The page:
Thursday, April 23, 2009

Great Expectations

I’m not exactly sure how many 21 year olds can honestly say this, but I have started contemplating what I want written on my tombstone. At this point i have no idea what i want, but i know i want it to be cleverer than what I wrote in the senior yearbook, “I am a fish.”
In no way do i regret writing that, i still to this day think it’s brilliant and captured very accurately my frame of mind at the time. Looking back on it now, coming up with outlandish and somewhat genius quotes was probably my strongest suit in high school. Another favourite of mine, “Hooray for the watermelon factory,” captured the very fundamentalist essence of high school. Actually i’m just talking shit now, i just thought it was some cold blooded shit to say before i popped a cap in some fools ass. Again complete bullshit. What can I say? I’m a sucker for cultural references.

Anyway getting to my actual point. I’ve only just recently realised why i stress out about everything so much. Expectations. I realised that from a very young age we have these expectations thrown upon us. The first one is surviving the trials and tribulations of the womb, our parents (or in my case Parent. In case you didn’t know, I was immaculately conceived, like Jesus and Anakin Skywalker*) have such high expectations that A – we are going to live and B – we are going to grow up to be a nice respectable human being. Of course there is also the expectation that you wont be a mutant.

Throughout our childhood there are numerous expectations, mostly from our parents (or parent). At around six months we are expected to be able to crawl, at a year we are supposed to be able to walk and not only walk but run. He could be an athlete.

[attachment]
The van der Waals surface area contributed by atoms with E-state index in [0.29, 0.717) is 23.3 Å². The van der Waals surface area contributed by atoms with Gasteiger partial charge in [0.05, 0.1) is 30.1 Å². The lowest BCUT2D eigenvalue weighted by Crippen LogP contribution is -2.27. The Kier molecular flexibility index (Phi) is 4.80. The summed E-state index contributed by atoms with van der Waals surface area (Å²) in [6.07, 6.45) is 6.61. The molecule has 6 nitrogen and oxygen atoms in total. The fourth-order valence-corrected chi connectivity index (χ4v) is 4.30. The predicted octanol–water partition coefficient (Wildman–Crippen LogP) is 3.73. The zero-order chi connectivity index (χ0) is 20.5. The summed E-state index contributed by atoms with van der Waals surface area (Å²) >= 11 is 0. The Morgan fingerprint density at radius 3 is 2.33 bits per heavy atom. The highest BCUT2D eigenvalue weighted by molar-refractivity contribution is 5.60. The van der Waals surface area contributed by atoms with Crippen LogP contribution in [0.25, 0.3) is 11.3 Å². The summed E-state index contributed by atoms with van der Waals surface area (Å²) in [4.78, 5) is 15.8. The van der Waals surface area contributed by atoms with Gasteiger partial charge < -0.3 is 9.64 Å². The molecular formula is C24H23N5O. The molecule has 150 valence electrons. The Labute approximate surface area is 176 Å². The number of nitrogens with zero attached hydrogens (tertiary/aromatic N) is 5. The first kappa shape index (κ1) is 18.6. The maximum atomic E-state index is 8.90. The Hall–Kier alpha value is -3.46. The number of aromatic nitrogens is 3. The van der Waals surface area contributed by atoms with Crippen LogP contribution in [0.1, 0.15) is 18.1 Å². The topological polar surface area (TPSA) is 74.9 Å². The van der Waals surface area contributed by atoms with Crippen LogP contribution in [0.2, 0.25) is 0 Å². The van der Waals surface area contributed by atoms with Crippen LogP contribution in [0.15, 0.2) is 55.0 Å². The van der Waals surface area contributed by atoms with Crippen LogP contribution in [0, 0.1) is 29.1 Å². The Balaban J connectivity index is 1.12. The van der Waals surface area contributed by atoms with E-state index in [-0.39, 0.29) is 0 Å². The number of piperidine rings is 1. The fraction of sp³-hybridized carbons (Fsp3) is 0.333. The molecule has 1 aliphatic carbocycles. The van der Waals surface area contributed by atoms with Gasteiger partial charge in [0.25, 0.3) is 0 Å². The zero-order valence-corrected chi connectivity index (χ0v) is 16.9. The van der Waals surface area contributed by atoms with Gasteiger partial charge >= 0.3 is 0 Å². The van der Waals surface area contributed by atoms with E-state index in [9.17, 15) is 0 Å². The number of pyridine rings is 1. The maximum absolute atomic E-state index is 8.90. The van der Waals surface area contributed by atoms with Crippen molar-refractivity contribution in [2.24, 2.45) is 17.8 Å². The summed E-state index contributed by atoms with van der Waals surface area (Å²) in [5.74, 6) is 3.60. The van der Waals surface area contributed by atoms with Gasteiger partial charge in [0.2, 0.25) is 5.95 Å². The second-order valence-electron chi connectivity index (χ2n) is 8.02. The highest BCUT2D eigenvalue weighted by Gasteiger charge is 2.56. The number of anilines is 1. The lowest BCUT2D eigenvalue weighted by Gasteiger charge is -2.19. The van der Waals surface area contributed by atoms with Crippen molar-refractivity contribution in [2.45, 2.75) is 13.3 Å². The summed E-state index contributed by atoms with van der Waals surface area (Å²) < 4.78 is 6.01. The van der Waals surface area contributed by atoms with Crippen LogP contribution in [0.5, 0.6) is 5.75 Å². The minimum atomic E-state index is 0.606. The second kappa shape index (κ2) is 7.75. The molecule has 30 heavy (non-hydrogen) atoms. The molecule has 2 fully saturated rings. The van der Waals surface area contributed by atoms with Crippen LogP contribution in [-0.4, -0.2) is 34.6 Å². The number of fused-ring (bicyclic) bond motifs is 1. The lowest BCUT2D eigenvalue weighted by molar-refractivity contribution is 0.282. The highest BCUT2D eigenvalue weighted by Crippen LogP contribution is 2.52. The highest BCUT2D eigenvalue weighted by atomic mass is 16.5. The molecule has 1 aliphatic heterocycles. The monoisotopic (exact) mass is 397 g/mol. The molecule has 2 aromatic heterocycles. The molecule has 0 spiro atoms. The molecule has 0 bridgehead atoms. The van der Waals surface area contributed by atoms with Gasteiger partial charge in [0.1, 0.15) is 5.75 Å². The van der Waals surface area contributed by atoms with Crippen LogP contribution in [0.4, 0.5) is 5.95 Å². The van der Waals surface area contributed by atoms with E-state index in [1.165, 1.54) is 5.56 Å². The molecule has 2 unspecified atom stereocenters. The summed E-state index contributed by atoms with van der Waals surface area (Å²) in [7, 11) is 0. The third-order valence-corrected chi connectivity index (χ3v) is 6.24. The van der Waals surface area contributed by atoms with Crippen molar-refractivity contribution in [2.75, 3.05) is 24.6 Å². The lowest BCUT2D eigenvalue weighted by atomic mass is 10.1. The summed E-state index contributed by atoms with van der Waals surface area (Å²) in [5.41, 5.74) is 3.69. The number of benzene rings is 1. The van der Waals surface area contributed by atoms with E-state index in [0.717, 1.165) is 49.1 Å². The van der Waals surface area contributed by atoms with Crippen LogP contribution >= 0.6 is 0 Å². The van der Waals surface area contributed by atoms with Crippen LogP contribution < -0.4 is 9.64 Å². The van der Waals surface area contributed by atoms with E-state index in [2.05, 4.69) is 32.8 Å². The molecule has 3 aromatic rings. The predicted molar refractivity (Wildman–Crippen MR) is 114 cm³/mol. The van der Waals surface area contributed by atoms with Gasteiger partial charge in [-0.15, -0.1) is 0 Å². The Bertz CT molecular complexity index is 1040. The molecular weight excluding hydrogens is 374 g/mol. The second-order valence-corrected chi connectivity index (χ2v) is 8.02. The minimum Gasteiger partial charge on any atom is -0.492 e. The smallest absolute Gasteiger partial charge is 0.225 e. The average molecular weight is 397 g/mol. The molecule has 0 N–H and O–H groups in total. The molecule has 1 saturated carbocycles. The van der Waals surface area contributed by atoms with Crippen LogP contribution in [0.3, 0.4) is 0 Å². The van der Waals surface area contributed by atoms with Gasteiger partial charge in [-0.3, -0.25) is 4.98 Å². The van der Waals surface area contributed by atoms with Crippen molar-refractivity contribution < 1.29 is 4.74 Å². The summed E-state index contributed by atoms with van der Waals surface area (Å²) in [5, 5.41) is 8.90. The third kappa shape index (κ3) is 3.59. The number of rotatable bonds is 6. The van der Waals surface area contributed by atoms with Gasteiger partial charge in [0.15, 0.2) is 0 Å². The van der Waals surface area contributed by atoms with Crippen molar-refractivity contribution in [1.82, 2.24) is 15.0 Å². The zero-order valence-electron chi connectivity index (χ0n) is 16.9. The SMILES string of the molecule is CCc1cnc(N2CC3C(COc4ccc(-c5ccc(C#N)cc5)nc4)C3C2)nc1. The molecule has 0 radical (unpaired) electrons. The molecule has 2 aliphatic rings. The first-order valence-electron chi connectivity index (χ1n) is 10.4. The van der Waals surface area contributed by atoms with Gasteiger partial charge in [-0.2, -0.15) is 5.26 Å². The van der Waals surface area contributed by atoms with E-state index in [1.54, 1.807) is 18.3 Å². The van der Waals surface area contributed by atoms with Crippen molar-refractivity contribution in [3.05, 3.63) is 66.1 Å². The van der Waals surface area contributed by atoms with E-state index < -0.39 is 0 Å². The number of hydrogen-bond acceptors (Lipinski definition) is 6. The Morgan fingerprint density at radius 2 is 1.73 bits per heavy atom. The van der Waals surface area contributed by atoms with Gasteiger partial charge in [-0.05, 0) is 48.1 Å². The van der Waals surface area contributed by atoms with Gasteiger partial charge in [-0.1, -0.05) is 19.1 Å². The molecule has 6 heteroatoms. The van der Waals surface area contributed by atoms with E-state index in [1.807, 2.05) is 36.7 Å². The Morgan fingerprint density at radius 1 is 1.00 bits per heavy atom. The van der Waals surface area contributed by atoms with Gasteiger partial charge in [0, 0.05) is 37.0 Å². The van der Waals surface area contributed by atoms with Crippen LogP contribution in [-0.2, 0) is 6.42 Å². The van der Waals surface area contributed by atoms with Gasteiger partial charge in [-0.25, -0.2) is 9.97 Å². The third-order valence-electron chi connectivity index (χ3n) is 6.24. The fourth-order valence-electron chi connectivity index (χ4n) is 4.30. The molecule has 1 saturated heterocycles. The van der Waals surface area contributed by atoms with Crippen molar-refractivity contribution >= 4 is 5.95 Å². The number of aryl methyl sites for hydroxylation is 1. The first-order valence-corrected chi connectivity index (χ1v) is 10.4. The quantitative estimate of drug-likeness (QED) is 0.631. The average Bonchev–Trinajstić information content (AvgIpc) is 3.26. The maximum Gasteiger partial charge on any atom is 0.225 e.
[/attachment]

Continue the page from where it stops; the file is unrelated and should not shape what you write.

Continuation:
When you start Pre School (or Kindy or Prep or wherever the hell you start these days) you are expected to be able to tell the difference between green and blue, between happy and sad, between Sandwiches and Sand. In Primary school we are expected to be able to read and write. In High School we are expected to get good grades, make lots of friends, have a an attractive girlfriend, have sex, drink alcohol, do drugs, rebel against authority figures, die your hair, fall in love and then get depressed. It’s the classic High School scenario. Vintage OC.
I think a lot of teenagers buckle to the pressure and just give up. Any form of emotion that in some way resembles enthusiasm is thrown out the window.

And now, after leaving the small town for the big city, have my expectations been fulfilled? Of course not! There’s more than ever now. Expectations to have something published in some newspaper, The Australian, The New Yorker. To write a novel, to get it published, to become rich and famous. And that’s about where it ends, because by the time i have fulfilled all these expectations, i’ll be an old man in a wheelchair contemplating what my life would have been like if i had done things differently. Not buckled the the expectations that myself and others placed upon me. Etcetera etcetera. But that would also be a load of shit because expectations are apart of day to day life.

Even in writing this article i feel like it’s not as good as it could be, what will people think of it? Of me? Will they laugh? Will they understand what i am going on about? Will they love me forever or will they stop reading my blog altogether?

Yet more expectations i have set for myself. I guess it’s learning to except them and embrace or ignore them as they come which is what makes us truly successful at life. A life full of regrets is epic fail (you can quote me on that). So that’s why I’m getting started on my tombstone early.

* I still want to use this in a movie or a story one day =]

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